EU Provisionally Agrees Tough Crypto Due Diligence Measures to Combat Money Laundering

Crypto firms have to do checks on transactions of 1,000 euro or more, and the framework adds measures to mitigate risks in transfers with self-hosted wallets.

AccessTimeIconJan 18, 2024 at 2:31 a.m. UTC
Updated Mar 8, 2024 at 8:08 p.m. UTC

Policymakers in the European Union on Wednesday reached a provisional deal on parts of a comprehensive regulatory package to combat money laundering that will force all crypto firms to run due diligence on their customers.

The Anti-Money Laundering Regulation (AMLR) is a broad-stroke effort to combat sanctions evasion and money laundering. It includes the creation of a single rulebook and sets up a supervisory authority that will also have purview over the crypto sector.

The European Parliament and Council (which gathers finance ministers from the bloc's 27 member states) have agreed to measures, including for crypto firms to apply "customer due diligence measures when carrying out transactions amounting to €1,000 ($1,090) or more."

The deal also adds measures to mitigate risks in relation to transactions with self-hosted wallets, Wednesday's announcement said.

The EU last year finalized specific AML checks on crypto fund-transfers alongside its landmark Markets in Crypto Assets (MiCA) regulation. In December, the European Parliament and Council agreed on setting up the AML supervisory authority. Wednesday's agreement specifically concerned the EU's sixth money-laundering directive and the rulebook as part of the AMLR.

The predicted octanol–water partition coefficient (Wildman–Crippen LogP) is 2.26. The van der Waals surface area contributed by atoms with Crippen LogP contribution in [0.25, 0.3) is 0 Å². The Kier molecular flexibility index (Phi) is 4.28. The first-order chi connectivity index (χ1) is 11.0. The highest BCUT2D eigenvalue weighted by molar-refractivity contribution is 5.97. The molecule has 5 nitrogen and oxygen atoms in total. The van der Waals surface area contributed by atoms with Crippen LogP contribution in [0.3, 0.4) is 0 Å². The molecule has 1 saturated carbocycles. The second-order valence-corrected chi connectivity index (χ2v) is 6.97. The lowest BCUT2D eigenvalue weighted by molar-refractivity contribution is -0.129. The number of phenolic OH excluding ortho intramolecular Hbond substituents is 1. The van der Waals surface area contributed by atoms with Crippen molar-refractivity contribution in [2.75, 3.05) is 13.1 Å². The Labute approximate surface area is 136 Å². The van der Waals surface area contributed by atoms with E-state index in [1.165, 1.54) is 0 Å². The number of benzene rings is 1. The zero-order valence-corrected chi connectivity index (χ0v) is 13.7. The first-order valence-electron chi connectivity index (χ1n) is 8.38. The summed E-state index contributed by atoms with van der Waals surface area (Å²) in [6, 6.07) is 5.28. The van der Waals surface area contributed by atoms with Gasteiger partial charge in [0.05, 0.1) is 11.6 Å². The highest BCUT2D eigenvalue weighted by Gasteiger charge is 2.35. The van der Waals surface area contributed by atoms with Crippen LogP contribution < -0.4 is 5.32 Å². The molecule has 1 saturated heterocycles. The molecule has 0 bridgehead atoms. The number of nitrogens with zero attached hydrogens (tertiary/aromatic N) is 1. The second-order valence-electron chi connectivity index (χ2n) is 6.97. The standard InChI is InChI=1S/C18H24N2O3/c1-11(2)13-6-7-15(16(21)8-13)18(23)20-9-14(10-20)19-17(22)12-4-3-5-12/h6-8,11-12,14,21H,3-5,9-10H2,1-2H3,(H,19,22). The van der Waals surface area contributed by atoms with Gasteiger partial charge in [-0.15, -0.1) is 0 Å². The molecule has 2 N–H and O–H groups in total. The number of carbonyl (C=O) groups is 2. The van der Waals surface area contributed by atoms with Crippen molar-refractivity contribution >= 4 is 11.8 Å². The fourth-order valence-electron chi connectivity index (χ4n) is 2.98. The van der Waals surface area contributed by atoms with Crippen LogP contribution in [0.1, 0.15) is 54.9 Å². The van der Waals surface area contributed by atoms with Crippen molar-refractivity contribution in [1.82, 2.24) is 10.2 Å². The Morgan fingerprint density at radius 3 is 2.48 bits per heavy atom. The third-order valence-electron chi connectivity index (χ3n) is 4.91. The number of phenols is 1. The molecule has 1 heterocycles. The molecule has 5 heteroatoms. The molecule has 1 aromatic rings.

The package may have got tougher as it went through the EU's complex legislative process in light of U.S. sanctions against crypto anonymizing tool Tornado Cash, as well as fears that crypto was being used to evade sanctions by Russia and even Hamas. A lawmaker leading the discussions on the package in Parliament last year assured the measures won't seek to outlaw privacy-enhancing crypto.

Industry body, the EU Crypto Initiative, urged lawmakers in May 2023 to remove planned restrictions on privacy-preservation tools or, failing that, to include a "clear delineation between prohibited anonymous high-risk accounts and high-risk anonymizing instruments."

"This agreement is part and parcel of the EU’s new anti-money laundering system. It will improve the way national systems against money laundering and terrorist financing are organized and work together. This will ensure that fraudsters, organized crime and terrorists will have no space left for legitimizing their proceeds through the financial system," Belgian Minister of Finance, Vincent Van Peteghem, said in a press statement.

The deal now needs to be formally adopted by Parliament and Council before it can take effect.

Edited by Nikhilesh De.


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Sandali Handagama

Sandali Handagama is CoinDesk's deputy managing editor for policy and regulations, EMEA. She does not own any crypto.